Antoine Levi presents Alina Chaiderov (b. 1984 in St. Petersburg, lives and works in Gothenburg and Stockholm), who engages with the psychological significance of medium, ranging from sculpture, online documentation to memory itself. Chain (2018) is a new installation of a Persian rug, resembling the one in her parents’ home, and four Wilson tennis balls, referencing the syndrome the artist has been living with since a few years. The recollection of her childhood home is an ongoing topic of the artist, who moved from Russia to Sweden in 1990 following the dissolution of the Soviet Union. Here, she makes use of symbolically charged objects to link two experiences.

The second work in the show, Hors d’oeuvre is part of a new series of photographs crystallizing diverseclose-up points of view situations with food that – behind the veneer of the extremely high banality of the depicted aliments – are the symbols of the souvenirs of past restrictions, of alive family traditions, and of the defiance to other substances forbidden by a restricted medical diet. Printed on Hanhemühle paper and framed in golden metal, these photographs expose the themes of a certainfragility mixed with the irony of looking alike food-spotting examinations.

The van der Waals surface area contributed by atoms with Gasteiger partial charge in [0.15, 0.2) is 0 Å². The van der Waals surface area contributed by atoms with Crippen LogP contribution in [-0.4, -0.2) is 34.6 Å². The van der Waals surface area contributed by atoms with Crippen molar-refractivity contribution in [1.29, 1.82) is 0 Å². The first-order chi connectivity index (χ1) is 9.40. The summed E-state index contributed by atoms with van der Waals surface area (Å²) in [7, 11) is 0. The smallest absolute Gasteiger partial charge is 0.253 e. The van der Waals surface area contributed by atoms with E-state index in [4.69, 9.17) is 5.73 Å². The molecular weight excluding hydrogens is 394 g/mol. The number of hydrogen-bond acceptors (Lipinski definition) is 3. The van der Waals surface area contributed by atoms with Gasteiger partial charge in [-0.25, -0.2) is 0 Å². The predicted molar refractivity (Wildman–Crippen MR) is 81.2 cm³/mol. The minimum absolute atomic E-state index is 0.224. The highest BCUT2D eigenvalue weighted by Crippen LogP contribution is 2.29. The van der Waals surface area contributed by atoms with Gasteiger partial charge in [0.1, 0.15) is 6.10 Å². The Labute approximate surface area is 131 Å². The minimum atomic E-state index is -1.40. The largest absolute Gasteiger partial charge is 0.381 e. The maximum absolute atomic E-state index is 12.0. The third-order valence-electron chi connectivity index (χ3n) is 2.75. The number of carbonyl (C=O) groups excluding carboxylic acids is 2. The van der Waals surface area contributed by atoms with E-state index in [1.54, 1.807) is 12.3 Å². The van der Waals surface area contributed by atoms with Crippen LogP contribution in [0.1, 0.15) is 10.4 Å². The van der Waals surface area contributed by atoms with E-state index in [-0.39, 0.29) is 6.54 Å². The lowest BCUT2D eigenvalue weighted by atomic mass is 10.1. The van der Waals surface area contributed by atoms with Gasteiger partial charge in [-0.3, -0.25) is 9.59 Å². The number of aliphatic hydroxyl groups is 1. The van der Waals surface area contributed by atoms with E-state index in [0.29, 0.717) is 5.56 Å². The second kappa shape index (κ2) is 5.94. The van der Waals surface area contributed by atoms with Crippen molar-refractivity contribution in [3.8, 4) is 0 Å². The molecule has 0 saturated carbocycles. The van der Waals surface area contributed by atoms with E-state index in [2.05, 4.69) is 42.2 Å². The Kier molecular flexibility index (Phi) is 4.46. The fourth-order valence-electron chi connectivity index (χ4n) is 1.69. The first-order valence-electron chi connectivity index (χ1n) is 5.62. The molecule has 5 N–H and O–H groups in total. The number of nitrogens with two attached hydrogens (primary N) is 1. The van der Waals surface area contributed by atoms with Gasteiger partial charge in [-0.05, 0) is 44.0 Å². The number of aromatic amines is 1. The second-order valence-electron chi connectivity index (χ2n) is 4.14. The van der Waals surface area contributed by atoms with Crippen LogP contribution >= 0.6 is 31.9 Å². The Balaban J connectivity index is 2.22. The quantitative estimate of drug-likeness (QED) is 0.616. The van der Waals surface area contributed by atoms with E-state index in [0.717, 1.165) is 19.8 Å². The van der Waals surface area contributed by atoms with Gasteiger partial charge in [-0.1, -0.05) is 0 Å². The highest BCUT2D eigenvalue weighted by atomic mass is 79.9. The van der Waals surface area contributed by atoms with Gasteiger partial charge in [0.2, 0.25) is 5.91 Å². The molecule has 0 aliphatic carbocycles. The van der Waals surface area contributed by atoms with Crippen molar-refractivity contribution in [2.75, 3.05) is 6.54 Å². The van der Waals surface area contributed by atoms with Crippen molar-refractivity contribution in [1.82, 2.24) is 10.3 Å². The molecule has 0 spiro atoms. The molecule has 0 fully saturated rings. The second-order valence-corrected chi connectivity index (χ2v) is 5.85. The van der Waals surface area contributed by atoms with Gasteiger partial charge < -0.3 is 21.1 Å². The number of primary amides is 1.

Stereo presents Cezary Poniatowski (b. 1987 in Poland, lives and works in Warsaw). His new work Sting (2018) is part of a series of upholstery reliefs, an evolution from the artist’s practice of painting towards an interest in a craft that is conventionally disregarded as an artistic medium – thus the work is a result of a struggle on many levels.